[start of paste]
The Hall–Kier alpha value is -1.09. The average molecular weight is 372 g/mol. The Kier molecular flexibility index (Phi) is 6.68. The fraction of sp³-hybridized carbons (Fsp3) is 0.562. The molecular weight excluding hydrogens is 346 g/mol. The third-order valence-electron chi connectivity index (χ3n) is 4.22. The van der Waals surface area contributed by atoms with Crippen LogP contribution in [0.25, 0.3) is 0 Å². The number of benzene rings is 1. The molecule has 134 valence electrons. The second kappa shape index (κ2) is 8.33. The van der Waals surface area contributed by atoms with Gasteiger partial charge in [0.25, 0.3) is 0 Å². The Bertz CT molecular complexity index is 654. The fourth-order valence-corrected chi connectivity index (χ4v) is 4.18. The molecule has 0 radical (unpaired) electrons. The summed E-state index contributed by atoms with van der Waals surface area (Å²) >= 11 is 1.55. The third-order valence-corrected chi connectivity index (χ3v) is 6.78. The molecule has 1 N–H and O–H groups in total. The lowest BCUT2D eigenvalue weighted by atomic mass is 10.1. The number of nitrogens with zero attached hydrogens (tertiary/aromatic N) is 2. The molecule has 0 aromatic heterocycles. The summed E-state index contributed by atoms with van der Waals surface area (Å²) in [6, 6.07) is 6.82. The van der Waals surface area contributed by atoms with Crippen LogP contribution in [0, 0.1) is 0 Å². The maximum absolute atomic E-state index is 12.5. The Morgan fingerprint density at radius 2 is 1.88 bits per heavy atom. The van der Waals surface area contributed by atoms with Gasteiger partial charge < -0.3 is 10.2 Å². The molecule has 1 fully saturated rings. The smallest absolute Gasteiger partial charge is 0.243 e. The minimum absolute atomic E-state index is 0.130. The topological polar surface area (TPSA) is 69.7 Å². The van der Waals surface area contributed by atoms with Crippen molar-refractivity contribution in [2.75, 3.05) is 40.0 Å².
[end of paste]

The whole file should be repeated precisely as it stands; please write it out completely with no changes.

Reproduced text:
The Hall–Kier alpha value is -1.09. The average molecular weight is 372 g/mol. The Kier molecular flexibility index (Phi) is 6.68. The fraction of sp³-hybridized carbons (Fsp3) is 0.562. The molecular weight excluding hydrogens is 346 g/mol. The third-order valence-electron chi connectivity index (χ3n) is 4.22. The van der Waals surface area contributed by atoms with Crippen LogP contribution in [0.25, 0.3) is 0 Å². The number of benzene rings is 1. The molecule has 134 valence electrons. The second kappa shape index (κ2) is 8.33. The van der Waals surface area contributed by atoms with Gasteiger partial charge in [0.25, 0.3) is 0 Å². The Bertz CT molecular complexity index is 654. The fourth-order valence-corrected chi connectivity index (χ4v) is 4.18. The molecule has 0 radical (unpaired) electrons. The summed E-state index contributed by atoms with van der Waals surface area (Å²) >= 11 is 1.55. The third-order valence-corrected chi connectivity index (χ3v) is 6.78. The molecule has 1 N–H and O–H groups in total. The lowest BCUT2D eigenvalue weighted by atomic mass is 10.1. The number of nitrogens with zero attached hydrogens (tertiary/aromatic N) is 2. The molecule has 0 aromatic heterocycles. The summed E-state index contributed by atoms with van der Waals surface area (Å²) in [6, 6.07) is 6.82. The van der Waals surface area contributed by atoms with Crippen LogP contribution in [0, 0.1) is 0 Å². The maximum absolute atomic E-state index is 12.5. The Morgan fingerprint density at radius 2 is 1.88 bits per heavy atom. The van der Waals surface area contributed by atoms with Gasteiger partial charge < -0.3 is 10.2 Å². The molecule has 1 fully saturated rings. The smallest absolute Gasteiger partial charge is 0.243 e. The minimum absolute atomic E-state index is 0.130. The topological polar surface area (TPSA) is 69.7 Å². The van der Waals surface area contributed by atoms with Crippen molar-refractivity contribution in [2.75, 3.05) is 40.0 Å².